Based on input from the intern and assessment of the firm’s needs, the student’s mentor should develop a structured activities sequence—a performance plan that defines a specific work objective, describes activities and sets deadlines. The mentor should write a new plan for each major task the firm gives the intern (see the performance plan model).
The full-time staffer should evaluate the intern when the student graduates. The intern evaluation may include an analysis of the skill levels and maturity of the student, the ratio of completed to planned activities and changes in the student’s attitude toward working for a small to midsize firm or company, if any.
As the firm evaluates its own intern program, it should consider
OTHER INTERACTIVE INITIATIVES
Co-ops. In contrast to internship programs, co-op programs with local colleges and universities (so named because of their cooperative nature) offer the student alternating periods of full-time employment and full-time study, usually in cycles of three to six months. Many smaller firms and companies have been reluctant to adopt cooperative education programs because of their substantial price tag, which includes extensive training and salary costs and may include housing and relocation assistance.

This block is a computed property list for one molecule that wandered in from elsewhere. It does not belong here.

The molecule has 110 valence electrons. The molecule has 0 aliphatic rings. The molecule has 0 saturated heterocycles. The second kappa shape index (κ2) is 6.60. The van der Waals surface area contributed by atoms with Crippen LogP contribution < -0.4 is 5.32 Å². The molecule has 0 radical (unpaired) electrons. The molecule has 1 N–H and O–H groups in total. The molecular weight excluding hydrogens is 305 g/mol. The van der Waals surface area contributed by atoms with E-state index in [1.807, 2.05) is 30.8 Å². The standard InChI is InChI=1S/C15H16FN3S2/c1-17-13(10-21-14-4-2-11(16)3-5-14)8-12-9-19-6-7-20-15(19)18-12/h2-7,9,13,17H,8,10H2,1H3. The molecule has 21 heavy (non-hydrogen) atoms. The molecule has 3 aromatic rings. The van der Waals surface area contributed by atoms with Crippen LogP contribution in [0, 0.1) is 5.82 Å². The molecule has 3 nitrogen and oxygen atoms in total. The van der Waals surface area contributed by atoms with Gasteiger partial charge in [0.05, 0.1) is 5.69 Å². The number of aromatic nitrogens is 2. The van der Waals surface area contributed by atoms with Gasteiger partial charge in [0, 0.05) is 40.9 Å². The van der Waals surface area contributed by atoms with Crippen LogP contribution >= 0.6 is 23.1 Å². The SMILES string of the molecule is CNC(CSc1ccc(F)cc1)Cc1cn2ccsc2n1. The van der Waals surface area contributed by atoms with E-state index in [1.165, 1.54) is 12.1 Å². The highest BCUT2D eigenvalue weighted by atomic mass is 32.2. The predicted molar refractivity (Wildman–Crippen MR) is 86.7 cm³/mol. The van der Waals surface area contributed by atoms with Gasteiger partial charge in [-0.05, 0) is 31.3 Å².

Externships. A hybrid variation of internships and cooperative education is a relatively new concept known as externships. These programs differ in that they
Typically, an extern will assist a full-time
employee with routine operations or work on special
short-term projects. Externship is much less costly than a
co-op program and can expose a relatively large number of
students to the firm in a short period of time.